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Singing without health insurance

Marketplace Staff Jan 15, 2010

Singing without health insurance

Marketplace Staff Jan 15, 2010


Tess Vigeland: Could it be? Is it possible? Will we actually get some sort of health care reform signed? There was a marathon negotiating session this week between the White House and congressional Democrats. They’re hoping to have something ready by the State of the Union address a few weeks from now. Meanwhile, we never run out of stories about folks who are dealing with the current health care system. According to a recent survey by The Future of Music Coalition, as many as 45 percent of musicians are uninsured.

That’s got 21-year-old aspiring rapper and Youth Radio reporter Orlando Campbell a tad worried.

Orlando Campbell on stage, rapping: You know, I know.

Campbell and audience: I get it, get it, get it

Campbell: Picture this: I’m on stage, the mic clutched tight in my palm with a sea of waving hands in front of me, and everybody chanting the lyrics to my song.

Campbell rapping

At this moment, the absolute last thing on my mind is health insurance. But recently on the way home from a concert, something made me think twice about how vulnerable I really am. A drunk driver slammed into my bright purple Buick LaSabre. My car was totaled, but luckily I wasn’t injured. And even if I was, I have something most musicians my age don’t — health insurance.

“Tell Me When To Go Remix” by Trackademicks

This remix was produced by 28-year-old artist named Trackademicks. The song quickly became one of the biggest hits in the San Francisco Bay Area and it launched his career. To keep up with his concert schedule, Trackademicks had to quit his day job. He’s been uninsured ever since. He says not having health insurance weighs on him, but at this early point in his career, even if someone handed him $5,000, the money probably wouldn’t go to a health plan.

Trackademicks: It would probably go more to investing in my career, because it’s all about creating opportunity. Once you get the opportunity, you can cash in on the opportunity.

I feel where he’s coming from. As a young rapper, I have the same mindset. I need to rent a studio and promote my singles — and that’s not cheap. But Trackademicks knows investing everything in music, and nothing in health, is like rolling the dice.

Trackademicks: It is a gamble, it is a gamble and who’s to say whether that’s smart or not.

Michael Aczon is one of those guys who helps artists figure out what’s smart. He’s an entertainment lawyer and manager in Berkeley, Calif. He has seen major label contracts with health insurance — just not the type artists find useful.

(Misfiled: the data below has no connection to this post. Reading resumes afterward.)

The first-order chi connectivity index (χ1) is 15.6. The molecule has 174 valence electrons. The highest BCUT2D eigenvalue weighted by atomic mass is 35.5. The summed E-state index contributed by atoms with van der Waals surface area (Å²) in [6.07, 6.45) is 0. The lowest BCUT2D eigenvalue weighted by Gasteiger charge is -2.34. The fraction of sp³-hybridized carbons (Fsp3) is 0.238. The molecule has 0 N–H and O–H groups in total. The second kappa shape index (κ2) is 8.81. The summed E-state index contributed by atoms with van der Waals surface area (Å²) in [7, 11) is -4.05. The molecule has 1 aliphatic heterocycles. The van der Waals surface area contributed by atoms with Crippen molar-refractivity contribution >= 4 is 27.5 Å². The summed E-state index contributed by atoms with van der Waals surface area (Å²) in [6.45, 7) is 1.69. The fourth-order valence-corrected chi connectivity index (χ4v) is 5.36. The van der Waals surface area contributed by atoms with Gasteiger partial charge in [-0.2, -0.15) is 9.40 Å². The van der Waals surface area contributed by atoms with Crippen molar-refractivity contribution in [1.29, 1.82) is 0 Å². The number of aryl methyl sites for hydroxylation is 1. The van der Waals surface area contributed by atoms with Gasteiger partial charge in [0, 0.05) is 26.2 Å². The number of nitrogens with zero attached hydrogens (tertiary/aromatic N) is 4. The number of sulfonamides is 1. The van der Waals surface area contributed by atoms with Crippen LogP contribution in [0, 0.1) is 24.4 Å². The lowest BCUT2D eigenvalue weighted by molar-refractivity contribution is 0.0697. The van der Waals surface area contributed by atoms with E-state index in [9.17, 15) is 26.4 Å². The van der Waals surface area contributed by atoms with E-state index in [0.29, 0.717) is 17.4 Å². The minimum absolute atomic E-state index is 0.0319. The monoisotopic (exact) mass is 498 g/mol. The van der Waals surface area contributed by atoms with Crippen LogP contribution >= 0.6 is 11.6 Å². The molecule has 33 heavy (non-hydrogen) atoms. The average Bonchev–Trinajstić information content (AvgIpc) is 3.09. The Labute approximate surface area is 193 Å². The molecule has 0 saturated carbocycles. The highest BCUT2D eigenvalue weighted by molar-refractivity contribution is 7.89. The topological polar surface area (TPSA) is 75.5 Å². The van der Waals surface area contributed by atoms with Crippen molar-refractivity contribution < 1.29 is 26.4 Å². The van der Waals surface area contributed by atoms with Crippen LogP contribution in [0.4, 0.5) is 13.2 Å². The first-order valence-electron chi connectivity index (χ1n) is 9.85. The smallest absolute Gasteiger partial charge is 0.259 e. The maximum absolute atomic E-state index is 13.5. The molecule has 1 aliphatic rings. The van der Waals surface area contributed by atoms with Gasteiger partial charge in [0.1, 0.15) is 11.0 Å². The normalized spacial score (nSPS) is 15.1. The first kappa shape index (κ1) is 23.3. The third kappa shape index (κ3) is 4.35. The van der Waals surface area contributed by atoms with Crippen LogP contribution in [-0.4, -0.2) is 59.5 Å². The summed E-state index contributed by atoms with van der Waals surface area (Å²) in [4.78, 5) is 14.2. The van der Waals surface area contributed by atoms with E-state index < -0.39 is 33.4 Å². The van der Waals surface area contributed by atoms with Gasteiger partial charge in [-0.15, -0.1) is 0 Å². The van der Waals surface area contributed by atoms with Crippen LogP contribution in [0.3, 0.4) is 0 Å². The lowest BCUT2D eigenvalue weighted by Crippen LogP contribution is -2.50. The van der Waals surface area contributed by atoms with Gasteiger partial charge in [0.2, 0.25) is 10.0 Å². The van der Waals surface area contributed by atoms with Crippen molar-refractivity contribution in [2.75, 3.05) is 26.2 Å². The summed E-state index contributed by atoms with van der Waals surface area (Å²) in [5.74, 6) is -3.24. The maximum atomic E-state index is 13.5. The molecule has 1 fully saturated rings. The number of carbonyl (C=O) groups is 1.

Michael Aczon: Buried, and when I say buried, buried in these contracts you will find these provisions for insurance. And essentially what the labels are doing is they are insuring an asset. Are they caring about you as a human being, and we want to make sure you’re okay? Ahh, I’m pretty cynical about that.

Aczon says this type of insurance can only be activated at the label’s option, which usually means when an artist’s health begins to affect a company’s profits. If a musician wants to have a baby, or go for a routine check-up, they’re on their own.

R&B singer Angela Bofill, knows what it’s like to be on her own with health challenges. Back when Bofill was at the top of her music game, she sounded like this:

Angela Bofill singing “Too Tough”: He’s too tough for me / He’s from another scene.

But after suffering two severe strokes in 2006 and 2007, now she has trouble even speaking.

Bofill: Two times a stroke survivor. Damage my vocals cords. No sing no more.

Her career spanned 28 years, and she was signed to major labels like Arista and Capitol Records. But Bofill never had health insurance.

In just the first week after her stroke, her medical bills totaled a $100,000. To help with the costs, three benefit concerts were organized, with big name performers like Bonnie Raitt and Carlos Santana. The benefits helped, but Bofill was forced to sell her house to help cover the costs. Now she lives in a convalescent home in Vallejo, Calif.

Bofill: I never expected this to happen; most musicians not think about it.

But some do. That young artist Trackademicks thinks about it so much, he came up with a creative solution to at least identify possible health issues.

Trackademicks: I’m constantly asking friends who graduated from nursing school, trying to get informal diagnosis, because it’s really important for my peace of my mind for them to tell me if it’s serioushouldudl I worry about it right now.

What happens when his friends diagnose something serious? Well, he doesn’t really have a solution; it’s a gamble he feels he has to take. But if it was up to Angela Bofill, no musicians should wait to buy insurance.

Bofill: Set it up now.

And with all that she’s been through, those words are not to be taken lightly.

In Oakland, Calif. I’m Orlando Campbell for Marketplace Money.

Vigeland: That story was produced by Youth Radio as part of their series Generation Invincible, about health care for young Americans.

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